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In a few weeks’ time, Mark Zuckerberg will announce a new virtual reality headset from Meta Platforms Inc. Embarrassingly, we already know what it will look like. A video of the purported device has been doing the rounds online after someone found one in a hotel room.


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Yet none of that should matter because whizzy VR headsets are becoming too much of a distraction, and aren’t that integral to the early growth of the so-called metaverse, a 3D version of the internet that many see as its next chapter. It turns out flat screens are doing the job just fine.

While Facebook has sold about 14 million VR headsets to date, millions more have visited the metaverse through regular 2D screens like the one you’re looking at right now, via apps like Roblox and Epic Games Inc.’s Fortnite. The trend is likely to continue for several years yet as VR headsets take time to slim down in size and price.

That puts Zuckerberg in an awkward position. He wants you to buy Meta’s headset, known as the Quest, because that gives him greater control over whatever metaverse marketplace he builds down the line. And the reason is clear: For years he’s been beholden to the rules of app gatekeepers Alphabet Inc.’s Google and Apple Inc., paying their fees and following edicts such as the App Tracking Transparency prompt that will knock about $14 billion off Facebook’s ad sales this year.

It would be a painful, almost unthinkable step for Facebook to make its metaverse platform Horizon Worlds available on app stores. But perhaps there is another way. Facebook could allow people to visit the platform via a simple browser.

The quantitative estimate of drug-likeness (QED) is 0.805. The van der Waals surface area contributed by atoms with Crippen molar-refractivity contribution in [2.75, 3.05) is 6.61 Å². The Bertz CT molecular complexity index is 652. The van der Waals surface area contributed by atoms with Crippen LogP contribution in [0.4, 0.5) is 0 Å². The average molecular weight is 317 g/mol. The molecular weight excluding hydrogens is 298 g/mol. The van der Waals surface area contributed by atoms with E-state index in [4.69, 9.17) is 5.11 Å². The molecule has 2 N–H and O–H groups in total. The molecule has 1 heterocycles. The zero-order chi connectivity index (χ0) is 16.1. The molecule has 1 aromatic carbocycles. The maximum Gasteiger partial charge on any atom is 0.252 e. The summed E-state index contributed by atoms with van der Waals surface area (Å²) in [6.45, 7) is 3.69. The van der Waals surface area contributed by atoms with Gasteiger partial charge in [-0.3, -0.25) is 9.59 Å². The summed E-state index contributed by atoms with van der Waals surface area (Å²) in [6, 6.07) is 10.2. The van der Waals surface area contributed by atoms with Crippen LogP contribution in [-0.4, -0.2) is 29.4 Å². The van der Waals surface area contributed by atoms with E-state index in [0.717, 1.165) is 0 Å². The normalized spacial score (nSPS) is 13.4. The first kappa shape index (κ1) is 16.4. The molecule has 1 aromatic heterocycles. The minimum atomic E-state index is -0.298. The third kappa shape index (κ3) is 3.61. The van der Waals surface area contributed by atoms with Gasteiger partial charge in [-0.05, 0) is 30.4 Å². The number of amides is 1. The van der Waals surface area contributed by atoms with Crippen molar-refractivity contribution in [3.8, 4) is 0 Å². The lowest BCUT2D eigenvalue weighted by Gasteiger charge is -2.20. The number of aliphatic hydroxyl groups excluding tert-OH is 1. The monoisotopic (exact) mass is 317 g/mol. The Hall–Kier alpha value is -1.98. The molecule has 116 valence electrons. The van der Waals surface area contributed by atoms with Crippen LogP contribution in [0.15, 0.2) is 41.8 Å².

Google’s Stadia uses a service called cloud-streaming that lets people play large video games via Chrome. It’s an expensive process, requiring powerful servers, but it could help Facebook circumvent Apple and Google while drumming up a flood of curious new users. Meta’s technology chief Andrew Bosworth hinted on Twitter earlier this year that a web-based version was in the cards, but a company spokeswoman declined to provide further details.

“It’d be a 3D version of Facebook that looks like a game, but you’d browse it from your desktop,” said Sam Huber, CEO of metaverse property startup LandVault. “It could become the most popular game in the world.”

Even modest popularity would reassure investors who are likely to balk at how slowly the company’s headset customers are growing: A mere 300,000 people have visited Horizon Worlds since it launched last October. You can only access the platform via a Quest 2 headset.

“Facebook seems to be operating from a sunk cost fallacy,” said Wagner James Au, an author and blogger who has covered the metaverse for more than a decade. “There’s no data to support VR headsets as being the mass market device.”


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